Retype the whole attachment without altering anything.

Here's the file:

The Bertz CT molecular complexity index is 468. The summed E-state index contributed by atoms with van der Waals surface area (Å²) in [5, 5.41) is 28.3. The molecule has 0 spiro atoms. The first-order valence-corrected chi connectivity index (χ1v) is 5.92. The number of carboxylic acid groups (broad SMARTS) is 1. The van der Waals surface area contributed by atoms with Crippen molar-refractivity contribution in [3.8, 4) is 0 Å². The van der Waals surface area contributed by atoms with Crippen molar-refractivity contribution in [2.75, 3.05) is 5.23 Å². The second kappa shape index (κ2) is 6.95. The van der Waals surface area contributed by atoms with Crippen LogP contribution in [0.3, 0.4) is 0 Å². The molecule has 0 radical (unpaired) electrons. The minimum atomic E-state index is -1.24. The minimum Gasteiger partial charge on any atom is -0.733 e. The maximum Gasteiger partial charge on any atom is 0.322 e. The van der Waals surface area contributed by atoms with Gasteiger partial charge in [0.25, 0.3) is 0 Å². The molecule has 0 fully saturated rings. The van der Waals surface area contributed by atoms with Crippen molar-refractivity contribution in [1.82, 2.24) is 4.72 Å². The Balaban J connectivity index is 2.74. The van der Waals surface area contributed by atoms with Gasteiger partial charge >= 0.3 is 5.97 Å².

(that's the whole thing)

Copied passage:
The Bertz CT molecular complexity index is 468. The summed E-state index contributed by atoms with van der Waals surface area (Å²) in [5, 5.41) is 28.3. The molecule has 0 spiro atoms. The first-order valence-corrected chi connectivity index (χ1v) is 5.92. The number of carboxylic acid groups (broad SMARTS) is 1. The van der Waals surface area contributed by atoms with Crippen molar-refractivity contribution in [3.8, 4) is 0 Å². The van der Waals surface area contributed by atoms with Crippen molar-refractivity contribution in [2.75, 3.05) is 5.23 Å². The second kappa shape index (κ2) is 6.95. The van der Waals surface area contributed by atoms with Crippen LogP contribution in [0.3, 0.4) is 0 Å². The molecule has 0 radical (unpaired) electrons. The minimum atomic E-state index is -1.24. The minimum Gasteiger partial charge on any atom is -0.733 e. The maximum Gasteiger partial charge on any atom is 0.322 e. The van der Waals surface area contributed by atoms with Gasteiger partial charge in [0.25, 0.3) is 0 Å². The molecule has 0 fully saturated rings. The van der Waals surface area contributed by atoms with Crippen molar-refractivity contribution in [1.82, 2.24) is 4.72 Å². The Balaban J connectivity index is 2.74. The van der Waals surface area contributed by atoms with Gasteiger partial charge >= 0.3 is 5.97 Å².